The main organizing principle in growth economics over the last sixty years :
“balanced growth path”
“Kaldor Facts” 
- The growth rate of output per worker is constant over time
- The rate of return on capital is constant over time
- The share of output paid to capital is constant over time
But not every country has such a consistent trend line.
- a BGP is really a statement about what happens in the long run. Like Germany or Japan, you could be off of the BGP, but will eventually settle into a situation of constant growth rates.
France shows a further departure, not only a shift in the level of the BGP, like Japan, but also a change in the slope,meaning the growth rate was permanently higher.
A paper recently checks 26 countries whether their path of GDP per capita follows a strict BGP:
- a strict BGP is only for the US and Canada
- no for the rest of the OECD and the other Asian countries
If return to capital is measured by take total payments to capital ratio (dividends, rents, or interest)
If measured by bond yields
40-year deviation from 5% between about 1970 and 2010 seems like an abuse of the word “tendency”
Or stock earnings yield.
It looks like a tendency to be around 6-8% over the long run, with a distinct dip in the recent few years.
But for UK and France, return to capital shows some stability over long periods of time.
This looks as if the capital share is rising over the last 40 years for all these countries
The inverse of this is the decline in labor shares. A paper has investigated both if and why this is occurring.
If an economy has a BGP, then what Uzawa indicates is that it either has a very specific production function (Cobb-Douglas) or a very specific rate of progress in capital-augmenting technology (zero)
It feels implausible that the real world actually would have the exact right conditions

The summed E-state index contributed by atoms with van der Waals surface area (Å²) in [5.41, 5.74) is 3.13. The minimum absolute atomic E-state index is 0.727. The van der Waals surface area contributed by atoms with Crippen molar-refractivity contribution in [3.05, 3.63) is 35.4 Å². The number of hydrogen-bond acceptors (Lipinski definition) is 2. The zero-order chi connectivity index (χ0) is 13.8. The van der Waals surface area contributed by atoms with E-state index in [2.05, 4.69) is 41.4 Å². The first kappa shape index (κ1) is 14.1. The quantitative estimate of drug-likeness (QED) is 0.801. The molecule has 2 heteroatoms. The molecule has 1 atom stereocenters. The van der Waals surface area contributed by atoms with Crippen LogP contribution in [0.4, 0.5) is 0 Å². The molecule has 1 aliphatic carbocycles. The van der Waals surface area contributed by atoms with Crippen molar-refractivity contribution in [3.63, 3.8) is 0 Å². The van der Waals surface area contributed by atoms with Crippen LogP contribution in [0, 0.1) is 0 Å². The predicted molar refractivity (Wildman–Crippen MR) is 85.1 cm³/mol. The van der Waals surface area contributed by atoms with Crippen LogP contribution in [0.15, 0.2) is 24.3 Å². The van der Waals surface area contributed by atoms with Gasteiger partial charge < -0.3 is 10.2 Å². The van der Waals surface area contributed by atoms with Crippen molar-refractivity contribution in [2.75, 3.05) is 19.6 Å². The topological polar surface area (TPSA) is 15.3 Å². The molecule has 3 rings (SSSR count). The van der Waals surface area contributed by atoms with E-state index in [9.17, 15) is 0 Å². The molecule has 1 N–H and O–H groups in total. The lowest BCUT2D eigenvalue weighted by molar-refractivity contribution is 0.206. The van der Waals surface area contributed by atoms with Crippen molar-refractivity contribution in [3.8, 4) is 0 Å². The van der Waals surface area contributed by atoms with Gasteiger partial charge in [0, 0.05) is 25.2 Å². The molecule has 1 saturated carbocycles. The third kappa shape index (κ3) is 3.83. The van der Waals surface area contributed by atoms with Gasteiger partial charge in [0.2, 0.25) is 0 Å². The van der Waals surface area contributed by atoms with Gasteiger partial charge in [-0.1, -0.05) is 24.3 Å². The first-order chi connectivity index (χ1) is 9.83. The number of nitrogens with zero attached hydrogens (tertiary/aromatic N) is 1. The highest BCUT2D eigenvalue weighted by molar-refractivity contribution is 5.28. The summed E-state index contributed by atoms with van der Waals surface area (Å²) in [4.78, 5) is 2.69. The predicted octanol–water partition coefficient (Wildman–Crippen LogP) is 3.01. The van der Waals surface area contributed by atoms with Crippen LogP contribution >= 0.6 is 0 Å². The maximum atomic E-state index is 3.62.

GHOS suggest is that human capital growth may be sufficient to break the strict nature of Uzawa’s conditions.
a model of economic growth that doesn’t require Cobb-Douglas production, has a positive growth rate of capital-augmenting technological change, and yet still has a BGP.
A different approach establishes conditions by which the aggregate production function may be Cobb-Douglas, even though the underlying technical production functions of firms are not.
There has been significant shifts of labor between sectors (generally, ag to manufacturing to services) over time in most economies.
For those countries appeared to go from one BGP to another, the existing models are good at capturing the dynamics within each BGP,
but they have no way of explaining why it was that South Korea took off for a different BGP in about 1960, or why France’s growth rate shot up after World War II. These shifts are completely exogenous in these models.
These three conditions are part of the the “Kaldor Facts” established in by Nicolas Kaldor in 1957. These facts were supported by relatively sparse information gleaned from the period running from the late 19th century up to the 1920’s, and for most of them Kaldor ignored major changes that occurred in the Great Depression.
They establish conditions for preferences or production functions that allow for economic activity to wax and wane in different sectors, but in aggregate continues to be consistent with Kaldor’s facts.